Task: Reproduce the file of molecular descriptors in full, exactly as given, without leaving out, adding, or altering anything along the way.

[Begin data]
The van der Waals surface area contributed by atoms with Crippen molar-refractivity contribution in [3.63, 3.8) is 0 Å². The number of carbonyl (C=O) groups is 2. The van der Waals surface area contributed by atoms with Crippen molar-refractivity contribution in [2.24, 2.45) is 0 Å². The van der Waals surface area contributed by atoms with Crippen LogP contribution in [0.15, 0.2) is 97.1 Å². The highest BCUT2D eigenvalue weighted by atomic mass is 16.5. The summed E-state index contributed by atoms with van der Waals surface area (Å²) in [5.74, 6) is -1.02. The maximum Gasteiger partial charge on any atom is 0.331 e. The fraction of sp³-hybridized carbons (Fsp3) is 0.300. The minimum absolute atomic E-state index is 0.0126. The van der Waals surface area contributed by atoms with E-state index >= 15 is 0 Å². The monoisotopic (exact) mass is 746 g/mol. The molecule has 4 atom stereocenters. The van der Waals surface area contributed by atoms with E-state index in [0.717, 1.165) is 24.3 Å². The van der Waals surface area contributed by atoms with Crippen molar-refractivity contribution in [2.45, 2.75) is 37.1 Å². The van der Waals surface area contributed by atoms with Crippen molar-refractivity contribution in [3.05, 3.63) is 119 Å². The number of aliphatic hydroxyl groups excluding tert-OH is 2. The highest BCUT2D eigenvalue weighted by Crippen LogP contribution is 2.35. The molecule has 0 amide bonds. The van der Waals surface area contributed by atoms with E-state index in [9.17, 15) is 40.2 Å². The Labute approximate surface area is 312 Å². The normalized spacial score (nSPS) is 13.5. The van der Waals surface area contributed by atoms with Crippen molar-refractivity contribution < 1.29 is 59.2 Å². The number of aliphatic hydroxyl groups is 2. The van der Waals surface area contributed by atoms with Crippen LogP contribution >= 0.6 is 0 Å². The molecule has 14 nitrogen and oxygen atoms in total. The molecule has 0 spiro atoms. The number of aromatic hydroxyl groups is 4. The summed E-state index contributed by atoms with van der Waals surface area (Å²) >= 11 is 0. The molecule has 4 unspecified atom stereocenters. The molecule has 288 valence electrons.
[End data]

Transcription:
The van der Waals surface area contributed by atoms with Crippen molar-refractivity contribution in [3.63, 3.8) is 0 Å². The number of carbonyl (C=O) groups is 2. The van der Waals surface area contributed by atoms with Crippen molar-refractivity contribution in [2.24, 2.45) is 0 Å². The van der Waals surface area contributed by atoms with Crippen LogP contribution in [0.15, 0.2) is 97.1 Å². The highest BCUT2D eigenvalue weighted by atomic mass is 16.5. The summed E-state index contributed by atoms with van der Waals surface area (Å²) in [5.74, 6) is -1.02. The maximum Gasteiger partial charge on any atom is 0.331 e. The fraction of sp³-hybridized carbons (Fsp3) is 0.300. The minimum absolute atomic E-state index is 0.0126. The van der Waals surface area contributed by atoms with E-state index >= 15 is 0 Å². The monoisotopic (exact) mass is 746 g/mol. The molecule has 4 atom stereocenters. The van der Waals surface area contributed by atoms with E-state index in [0.717, 1.165) is 24.3 Å². The van der Waals surface area contributed by atoms with Crippen molar-refractivity contribution in [2.45, 2.75) is 37.1 Å². The van der Waals surface area contributed by atoms with Crippen molar-refractivity contribution in [3.05, 3.63) is 119 Å². The number of aliphatic hydroxyl groups excluding tert-OH is 2. The highest BCUT2D eigenvalue weighted by Crippen LogP contribution is 2.35. The molecule has 0 amide bonds. The van der Waals surface area contributed by atoms with E-state index in [9.17, 15) is 40.2 Å². The Labute approximate surface area is 312 Å². The normalized spacial score (nSPS) is 13.5. The van der Waals surface area contributed by atoms with Crippen molar-refractivity contribution < 1.29 is 59.2 Å². The number of aliphatic hydroxyl groups is 2. The van der Waals surface area contributed by atoms with Crippen LogP contribution >= 0.6 is 0 Å². The molecule has 14 nitrogen and oxygen atoms in total. The molecule has 0 spiro atoms. The number of aromatic hydroxyl groups is 4. The summed E-state index contributed by atoms with van der Waals surface area (Å²) >= 11 is 0. The molecule has 4 unspecified atom stereocenters. The molecule has 288 valence electrons.